Results 1  10
of
114
Bayesian Interpolation
 Neural Computation
, 1991
"... Although Bayesian analysis has been in use since Laplace, the Bayesian method of modelcomparison has only recently been developed in depth. In this paper, the Bayesian approach to regularisation and modelcomparison is demonstrated by studying the inference problem of interpolating noisy data. T ..."
Abstract

Cited by 582 (19 self)
 Add to MetaCart
Although Bayesian analysis has been in use since Laplace, the Bayesian method of modelcomparison has only recently been developed in depth. In this paper, the Bayesian approach to regularisation and modelcomparison is demonstrated by studying the inference problem of interpolating noisy data. The concepts and methods described are quite general and can be applied to many other problems. Regularising constants are set by examining their posterior probability distribution. Alternative regularisers (priors) and alternative basis sets are objectively compared by evaluating the evidence for them. `Occam's razor' is automatically embodied by this framework. The way in which Bayes infers the values of regularising constants and noise levels has an elegant interpretation in terms of the effective number of parameters determined by the data set. This framework is due to Gull and Skilling. 1 Data modelling and Occam's razor In science, a central task is to develop and compare models to a...
A Practical Bayesian Framework for Backprop Networks
 Neural Computation
, 1991
"... A quantitative and practical Bayesian framework is described for learning of mappings in feedforward networks. The framework makes possible: (1) objective comparisons between solutions using alternative network architectures ..."
Abstract

Cited by 429 (22 self)
 Add to MetaCart
A quantitative and practical Bayesian framework is described for learning of mappings in feedforward networks. The framework makes possible: (1) objective comparisons between solutions using alternative network architectures
Selective sampling using the Query by Committee algorithm
 Machine Learning
, 1997
"... We analyze the "query by committee" algorithm, a method for filtering informative queries from a random stream of inputs. We show that if the twomember committee algorithm achieves information gain with positive lower bound, then the prediction error decreases exponentially with the numbe ..."
Abstract

Cited by 358 (7 self)
 Add to MetaCart
We analyze the "query by committee" algorithm, a method for filtering informative queries from a random stream of inputs. We show that if the twomember committee algorithm achieves information gain with positive lower bound, then the prediction error decreases exponentially with the number of queries. We show that, in particular, this exponential decrease holds for query learning of perceptrons.
Query by Committee
, 1992
"... We propose an algorithm called query by committee, in which a committee of students is trained on the same data set. The next query is chosen according to the principle of maximal disagreement. The algorithm is studied for two toy models: the highlow game and perceptron learning of another perceptr ..."
Abstract

Cited by 343 (3 self)
 Add to MetaCart
We propose an algorithm called query by committee, in which a committee of students is trained on the same data set. The next query is chosen according to the principle of maximal disagreement. The algorithm is studied for two toy models: the highlow game and perceptron learning of another perceptron. As the number of queries goes to infinity, the committee algorithm yields asymptotically finite information gain. This leads to generalization error that decreases exponentially with the number of examples. This in marked contrast to learning from randomly chosen inputs, for which the information gain approaches zero and the generalization error decreases with a relatively slow inverse power law. We suggest that asymptotically finite information gain may be an important characteristic of good query algorithms.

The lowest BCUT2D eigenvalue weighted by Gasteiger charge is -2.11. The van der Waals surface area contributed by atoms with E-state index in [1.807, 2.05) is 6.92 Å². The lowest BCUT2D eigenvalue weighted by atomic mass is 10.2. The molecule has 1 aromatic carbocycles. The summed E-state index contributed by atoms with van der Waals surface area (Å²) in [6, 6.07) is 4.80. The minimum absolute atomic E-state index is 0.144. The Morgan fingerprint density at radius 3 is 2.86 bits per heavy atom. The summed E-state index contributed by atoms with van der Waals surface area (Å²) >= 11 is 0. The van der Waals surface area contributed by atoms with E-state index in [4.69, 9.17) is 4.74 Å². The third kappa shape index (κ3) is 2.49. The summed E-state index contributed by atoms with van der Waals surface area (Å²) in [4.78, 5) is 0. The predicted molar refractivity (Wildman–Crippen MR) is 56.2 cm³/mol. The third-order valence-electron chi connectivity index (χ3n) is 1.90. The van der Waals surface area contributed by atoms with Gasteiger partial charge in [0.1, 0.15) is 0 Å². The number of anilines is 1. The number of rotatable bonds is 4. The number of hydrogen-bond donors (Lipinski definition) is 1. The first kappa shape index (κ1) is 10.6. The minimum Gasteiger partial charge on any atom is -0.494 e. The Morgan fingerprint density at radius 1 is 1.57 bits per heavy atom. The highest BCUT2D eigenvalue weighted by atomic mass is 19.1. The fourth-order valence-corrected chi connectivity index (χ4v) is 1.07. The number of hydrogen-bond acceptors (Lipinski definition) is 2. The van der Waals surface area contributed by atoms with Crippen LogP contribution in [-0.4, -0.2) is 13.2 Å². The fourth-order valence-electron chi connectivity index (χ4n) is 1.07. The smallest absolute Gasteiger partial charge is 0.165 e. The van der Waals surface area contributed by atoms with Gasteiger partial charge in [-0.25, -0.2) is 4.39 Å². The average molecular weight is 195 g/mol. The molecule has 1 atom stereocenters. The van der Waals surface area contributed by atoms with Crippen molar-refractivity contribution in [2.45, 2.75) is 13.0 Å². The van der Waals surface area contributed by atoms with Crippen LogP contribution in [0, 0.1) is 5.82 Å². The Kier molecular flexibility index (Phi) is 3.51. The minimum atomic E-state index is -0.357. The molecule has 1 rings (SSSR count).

How to Use Expert Advice
 JOURNAL OF THE ASSOCIATION FOR COMPUTING MACHINERY
, 1997
"... We analyze algorithms that predict a binary value by combining the predictions of several prediction strategies, called experts. Our analysis is for worstcase situations, i.e., we make no assumptions about the way the sequence of bits to be predicted is generated. We measure the performance of the ..."
Abstract

Cited by 323 (66 self)
 Add to MetaCart
We analyze algorithms that predict a binary value by combining the predictions of several prediction strategies, called experts. Our analysis is for worstcase situations, i.e., we make no assumptions about the way the sequence of bits to be predicted is generated. We measure the performance of the algorithm by the difference between the expected number of mistakes it makes on the bit sequence and the expected number of mistakes made by the best expert on this sequence, where the expectation is taken with respect to the randomization in the predictions. We show that the minimum achievable difference is on the order of the square root of the number of mistakes of the best expert, and we give efficient algorithms that achieve this. Our upper and lower bounds have matching leading constants in most cases. We then show howthis leads to certain kinds of pattern recognition/learning algorithms with performance bounds that improve on the best results currently known in this context. We also compare our analysis to the case in which log loss is used instead of the expected number of mistakes.
Model Selection and the Principle of Minimum Description Length
 Journal of the American Statistical Association
, 1998
"... This paper reviews the principle of Minimum Description Length (MDL) for problems of model selection. By viewing statistical modeling as a means of generating descriptions of observed data, the MDL framework discriminates between competing models based on the complexity of each description. This ..."